I'm going to contend that paganisms are preeminently religions of land, lede, and lore.
Land. Paganism is local, intimately related to specific places. Pagans are by definition the People of the Place; when peoples change their place, they bring their mythologies with them, and those mythologies naturalize to the new place. While the term “nature religion” is problematic on numerous levels, the paganisms direct themselves largely to this-worldly concerns, and engage the environment and the non-human beings with whom we share that environment as a matter of primary spiritual course. There are no universal paganisms; or, rather, the paganisms are at their most universal insofar they are most specifically local.
Today is the third (and final) day of my official mourning for my heart-friend and partner-in-arts Sparky T. Rabbit. For three days now I have neither bathed, washed my hair, nor shaved. I've worn the same dirty clothes every day. (Fortunately, the nature of my work permits this.) I look (and probably smell) terrible. It's a kind of shared death, a time In Between.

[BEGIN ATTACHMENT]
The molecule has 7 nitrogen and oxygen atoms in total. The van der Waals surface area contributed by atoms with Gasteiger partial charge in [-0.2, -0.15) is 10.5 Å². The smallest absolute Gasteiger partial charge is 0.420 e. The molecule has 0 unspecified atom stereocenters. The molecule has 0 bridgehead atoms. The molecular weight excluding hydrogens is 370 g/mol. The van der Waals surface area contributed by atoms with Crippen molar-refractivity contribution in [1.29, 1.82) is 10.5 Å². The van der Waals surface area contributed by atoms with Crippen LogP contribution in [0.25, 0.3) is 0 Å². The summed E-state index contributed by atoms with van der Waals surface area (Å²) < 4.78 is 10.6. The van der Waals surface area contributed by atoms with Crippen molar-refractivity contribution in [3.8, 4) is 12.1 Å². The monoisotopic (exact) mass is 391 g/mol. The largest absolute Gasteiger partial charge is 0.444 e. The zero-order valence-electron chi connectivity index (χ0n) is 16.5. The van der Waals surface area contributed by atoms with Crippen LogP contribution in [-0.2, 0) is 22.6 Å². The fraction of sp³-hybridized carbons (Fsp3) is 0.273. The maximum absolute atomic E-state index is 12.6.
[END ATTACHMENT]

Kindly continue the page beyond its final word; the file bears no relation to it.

I learn something new every time I encounter these old, ancestral customs, usually by way of seeing the deep wisdom embedded in them. In this case, the sheer physical and psychological discomfort of this disruption to normal life is strong incentive to move through deep mourning and into what comes next.
Sparky, I know that guys with beards always made your heart beat faster.